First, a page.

Why did you name yourselves “The Cool Kids?”
Chuck: “Back when we first started the group, there were a lot of cheeky-ass punk bands and indie rock bands, and it was, like “The … Kids” — all these different “the” and “kids.” That’s what was taking over the magazines and shows at that point. I thought it would be funny to take “The Cool Kids” because you didn’t necessarily see that as a rap group. If you would’ve seen that billed in ‘07 or ‘08, you would’ve thought we were some punk or grunge band. We lasted through, and that’s what that stands for — us.”
What are your thoughts on the song by Echosmith with the same name as your duo?
Chuck: “Now they’ve got a TV show called “The Cool Kids.” Motherfuckers act like they don’t see us but we’ll still be here. The Fox show [“The Cool Kids”] even took our font and our name and made a TV show about the old people. … When something is something, you don’t just go out there and call a TV show “Led Zeppelin.” … Respect our minds. This is what we built, and if it feels like it’s infringement, I’m going to say something. Don’t act like you don’t know who we are.”
“The Cool Kids” was inactive between 2012 and 2016. What happened during that time period?
Chuck: “Shit was weird — it wasn’t about us. We had a whole bunch of cooks in the kitchen. The identity of what was going on didn’t have much to do with me and [Mike’s] opinions. There became a time when [Mike] wanted to make a certain type of music, and I wanted to make a type of music — jazzier, non-hip-hop shit. The hiatus is literally to control public perception. If we just went off and did [things] without a narrative, what’s the point? … When we did put [The Cool Kids] back together, it was the time we thought it was, we had a sound idea for it [and] we had a look idea for it. At that point, we had gathered enough knowledge and different skills to add and create another sound.”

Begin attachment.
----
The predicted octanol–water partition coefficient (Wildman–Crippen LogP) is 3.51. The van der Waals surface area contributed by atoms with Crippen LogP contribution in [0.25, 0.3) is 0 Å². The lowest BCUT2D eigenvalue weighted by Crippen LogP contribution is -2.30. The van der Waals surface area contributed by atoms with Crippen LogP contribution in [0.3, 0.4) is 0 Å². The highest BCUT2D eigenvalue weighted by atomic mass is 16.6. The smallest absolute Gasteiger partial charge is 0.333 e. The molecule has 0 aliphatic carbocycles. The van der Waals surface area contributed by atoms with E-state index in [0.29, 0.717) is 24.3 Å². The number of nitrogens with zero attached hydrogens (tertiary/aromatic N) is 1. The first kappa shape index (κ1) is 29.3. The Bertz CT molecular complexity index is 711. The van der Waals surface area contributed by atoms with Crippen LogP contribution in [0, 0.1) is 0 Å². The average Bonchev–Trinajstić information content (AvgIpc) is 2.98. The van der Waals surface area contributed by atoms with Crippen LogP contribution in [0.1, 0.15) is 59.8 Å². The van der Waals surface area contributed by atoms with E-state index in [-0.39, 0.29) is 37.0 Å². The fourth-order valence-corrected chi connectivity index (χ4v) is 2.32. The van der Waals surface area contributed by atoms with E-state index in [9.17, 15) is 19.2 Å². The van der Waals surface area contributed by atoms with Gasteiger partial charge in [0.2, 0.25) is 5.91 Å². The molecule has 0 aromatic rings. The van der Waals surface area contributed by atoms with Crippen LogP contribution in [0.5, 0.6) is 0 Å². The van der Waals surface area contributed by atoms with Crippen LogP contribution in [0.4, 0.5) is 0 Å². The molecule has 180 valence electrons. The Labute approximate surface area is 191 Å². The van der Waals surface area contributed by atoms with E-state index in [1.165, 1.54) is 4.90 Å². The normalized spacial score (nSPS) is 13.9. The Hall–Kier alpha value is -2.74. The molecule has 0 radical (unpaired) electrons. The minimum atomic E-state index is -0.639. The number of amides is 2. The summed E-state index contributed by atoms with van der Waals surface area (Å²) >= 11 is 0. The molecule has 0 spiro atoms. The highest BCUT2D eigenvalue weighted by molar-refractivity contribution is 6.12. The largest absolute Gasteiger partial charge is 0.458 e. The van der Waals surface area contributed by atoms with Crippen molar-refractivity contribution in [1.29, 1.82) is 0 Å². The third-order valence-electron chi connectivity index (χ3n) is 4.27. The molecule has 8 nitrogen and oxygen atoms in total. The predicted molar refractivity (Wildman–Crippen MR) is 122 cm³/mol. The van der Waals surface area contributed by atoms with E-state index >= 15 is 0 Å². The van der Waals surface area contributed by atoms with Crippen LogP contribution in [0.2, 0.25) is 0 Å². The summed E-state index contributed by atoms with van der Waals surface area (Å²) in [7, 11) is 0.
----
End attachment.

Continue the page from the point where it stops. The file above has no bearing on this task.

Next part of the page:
“The Cool Kids” released its first album, “Special Edition Grandmaster Deluxe.” How did you get Hannibal Buress to do the introduction for the album?
Chuck: “He’s a friend of ours. We did a podcast with him and told him I had an idea to do a little piece before the album started. He’s an iconic figure right now, and I don’t think people have caught up with how influential and important Hannibal will be in the next ten years.”